What's new? How much does it cost? And how does it perform? Jack Backhouse brings you the low down on TaylorMade's new P7MB irons

How do the new TaylorMade P7MB irons perform? Find out in our TaylorMade P7MB irons review.

TaylorMade P7MB irons review

TaylorMade Blades jack testing
5 star review

NCG SUMMARY

The P7MBs are undoubtedly for the better ball striker in search of surgeon-like precision into greens. The irons have a thin top line, thin sole and thin everywhere else in between. They are a thing of beauty.

If you’re a good ball striker looking to gain some consistency the P7MB irons are a great option. They feel and sound so pure on a centred strike and you can trust they will go the distance you need.

PROS

  • Heading turning beauty
  • Centre strikes feel so soft
  • Easy to control shape and trajectory

CONS

  • Expect serious feedback through the hands on poor strikes.

First Impressions

I do not dislike anything about the way the P7MB irons look. The narrow sole and tour inspired shaping mean that these irons will appeal to the ultimate traditionalist. Standing over the ball with the long irons creates feelings of nervous excitement that a poor shot may result in embarrassment, but a pure strike will deliver a feeling that only a true blade can give you.

NCG Review

Do you believe in love at first sight? Well, you might after getting a glimpse of TaylorMade’s new P7MBs. The contemporary look and design features a thin top line, minimal offset, a super narrow sole and after feedback from Colin Morikawa and Rory McIlroy, TaylorMade have made the head smaller from heel to toe.

P7MB taylormade

I don’t often feel the need to warm up before a club testing session, but as it’s December, cold and these irons appear to offer nothing in terms of forgiveness, I thought I’d better attempt to dial in my strike to avoid the bone-rattling feeling a thinned blade gives you.

These irons are not built for distance and have the weakest lofts of any irons I have tested this year, so it’s no surprise to see my carry distances down. What is really impressive however is the front to back dispersion.

taylormade p7mb handicap range

Front to back dispersion is a really important metric for low handicappers and professionals as knowing exactly how far you are going to hit it. Also knowing the yardage difference between a good and bad strike is going to help make better decisions and hit more greens in regulation.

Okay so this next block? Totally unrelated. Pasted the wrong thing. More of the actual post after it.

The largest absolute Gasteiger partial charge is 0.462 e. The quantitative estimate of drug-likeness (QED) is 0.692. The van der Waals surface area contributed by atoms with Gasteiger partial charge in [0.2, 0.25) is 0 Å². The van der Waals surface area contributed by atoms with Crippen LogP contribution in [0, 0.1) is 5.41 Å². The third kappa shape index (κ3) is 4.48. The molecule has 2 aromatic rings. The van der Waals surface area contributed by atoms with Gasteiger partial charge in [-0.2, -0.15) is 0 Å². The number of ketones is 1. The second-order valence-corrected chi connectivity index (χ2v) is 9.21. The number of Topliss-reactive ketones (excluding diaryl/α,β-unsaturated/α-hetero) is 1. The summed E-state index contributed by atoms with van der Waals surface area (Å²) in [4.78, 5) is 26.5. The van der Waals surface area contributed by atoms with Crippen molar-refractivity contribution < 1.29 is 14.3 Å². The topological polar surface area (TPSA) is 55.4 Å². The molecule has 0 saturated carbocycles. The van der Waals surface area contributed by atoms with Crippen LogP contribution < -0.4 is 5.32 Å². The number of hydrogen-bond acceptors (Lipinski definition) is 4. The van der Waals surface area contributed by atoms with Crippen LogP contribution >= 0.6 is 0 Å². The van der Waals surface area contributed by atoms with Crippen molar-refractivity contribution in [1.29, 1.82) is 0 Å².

The 4 yard for my 9 iron, 2 yards for my 7 iron, 6 yards for my 5 iron and 7 yards for my 3 iron front to back dispersion is really good, and that includes some particularly bad strikes with the longer irons as well. This control could be down to TaylorMade machining the face and grooves more aggressively on this years P7MB model than previous.

TaylorMade sent me a 3 iron to have a go with which, given the head is smaller and more narrow than ever before, it feels like them poking fun at me. I hit it pretty well despite not being totally confident I would find the middle (or any) of the face. To total nearly 220 yards on average with the 3 iron from the ground is great for me and does feel like a club I could put in the bag despite my initial concern.

taylormade p7mb lofts

The best part about these irons is undoubtably how they feel. The 1025 Steel is 5X forged by a 2000lb press, which all you need to know makes the centred strikes feel solid. The P7MBs make you want to keep pounding balls on the range so you can get that feedback over and over again.

These irons could go straight into my bag, but I’d have to be accepting that on my poor ball striking days I would hit less greens in regulation and potentially score worse. These irons will feature in the bags of TaylorMade’s tour players which means they’re designed for the elite, which sadly I am not.

The P7MBs haven’t changed a great deal from the previous model, but that doesnt really disappoint me. It shows me that TaylorMade believe that they are really close to building a perfect iron, and that it only needs minor fine tuning to improve. That being said £165 per iron is an expensive upgrade when you aren’t getting much of an upgrade from a tech perspective.

taylormade p7mb specs

Bladed irons should be what all players aspire to use, and the P7MBs might be the pinnacle of that. I love them and although they might be damaging to my golf, they might appear in my bag on a warm summers day after several weeks of consistent practice.

TaylorMade P7MB irons review: The Details

Available: 20th January 2023

RRP: £165 per iron

Lofts: 3i – 20°, 4i – 23°, 5i – 26°, 6i – 30°, 7i – 34°, 8i – 39°, 9i – 42.5°, P – 47°

Shaft: KBS Tour – S, X

More information: TaylorMade Website

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Jack Backhouse

Jack is a PGA Golf Professional who specialises in coaching. He also loves his golf equipment and getting into the data of the latest clubs on the market. Jack has quickly become a go-to for expertise on a wide range of golf products but specialises in reviewing hardware. If you are looking for some new golf clubs make sure you have checked out his latest driver, fairway wood or iron reviews. He previously worked in wealth management, all of this means that number crunching and launch monitors are his favourite thing in the world. Jack is a member at Sandmoor Golf Club and regularly gets out on the golf course to maintain his scratch handicap.

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